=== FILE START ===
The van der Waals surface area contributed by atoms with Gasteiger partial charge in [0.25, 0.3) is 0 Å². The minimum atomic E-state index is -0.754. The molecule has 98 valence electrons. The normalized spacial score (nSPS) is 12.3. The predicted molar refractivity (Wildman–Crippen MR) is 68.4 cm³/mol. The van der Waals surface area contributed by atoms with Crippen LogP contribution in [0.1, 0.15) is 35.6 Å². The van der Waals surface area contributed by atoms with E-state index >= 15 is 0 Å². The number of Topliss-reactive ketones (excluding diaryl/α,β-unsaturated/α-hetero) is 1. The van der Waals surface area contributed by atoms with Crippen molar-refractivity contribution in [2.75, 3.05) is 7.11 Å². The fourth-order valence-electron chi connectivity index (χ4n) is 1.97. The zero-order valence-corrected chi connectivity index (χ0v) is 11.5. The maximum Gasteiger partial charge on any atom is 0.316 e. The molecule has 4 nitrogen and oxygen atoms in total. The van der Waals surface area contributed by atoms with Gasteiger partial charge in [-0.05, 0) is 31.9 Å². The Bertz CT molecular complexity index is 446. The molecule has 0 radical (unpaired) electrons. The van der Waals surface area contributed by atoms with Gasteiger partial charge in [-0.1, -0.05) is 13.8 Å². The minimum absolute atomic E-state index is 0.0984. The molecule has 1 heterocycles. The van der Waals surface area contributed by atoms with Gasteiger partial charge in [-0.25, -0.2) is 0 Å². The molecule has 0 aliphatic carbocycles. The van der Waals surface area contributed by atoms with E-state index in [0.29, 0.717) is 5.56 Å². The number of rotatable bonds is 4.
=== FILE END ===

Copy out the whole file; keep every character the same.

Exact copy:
The van der Waals surface area contributed by atoms with Gasteiger partial charge in [0.25, 0.3) is 0 Å². The minimum atomic E-state index is -0.754. The molecule has 98 valence electrons. The normalized spacial score (nSPS) is 12.3. The predicted molar refractivity (Wildman–Crippen MR) is 68.4 cm³/mol. The van der Waals surface area contributed by atoms with Crippen LogP contribution in [0.1, 0.15) is 35.6 Å². The van der Waals surface area contributed by atoms with E-state index >= 15 is 0 Å². The number of Topliss-reactive ketones (excluding diaryl/α,β-unsaturated/α-hetero) is 1. The van der Waals surface area contributed by atoms with Crippen molar-refractivity contribution in [2.75, 3.05) is 7.11 Å². The fourth-order valence-electron chi connectivity index (χ4n) is 1.97. The zero-order valence-corrected chi connectivity index (χ0v) is 11.5. The maximum Gasteiger partial charge on any atom is 0.316 e. The molecule has 4 nitrogen and oxygen atoms in total. The van der Waals surface area contributed by atoms with Gasteiger partial charge in [-0.05, 0) is 31.9 Å². The Bertz CT molecular complexity index is 446. The molecule has 0 radical (unpaired) electrons. The van der Waals surface area contributed by atoms with Gasteiger partial charge in [-0.1, -0.05) is 13.8 Å². The minimum absolute atomic E-state index is 0.0984. The molecule has 1 heterocycles. The van der Waals surface area contributed by atoms with Gasteiger partial charge in [-0.25, -0.2) is 0 Å². The molecule has 0 aliphatic carbocycles. The van der Waals surface area contributed by atoms with E-state index in [0.29, 0.717) is 5.56 Å². The number of rotatable bonds is 4.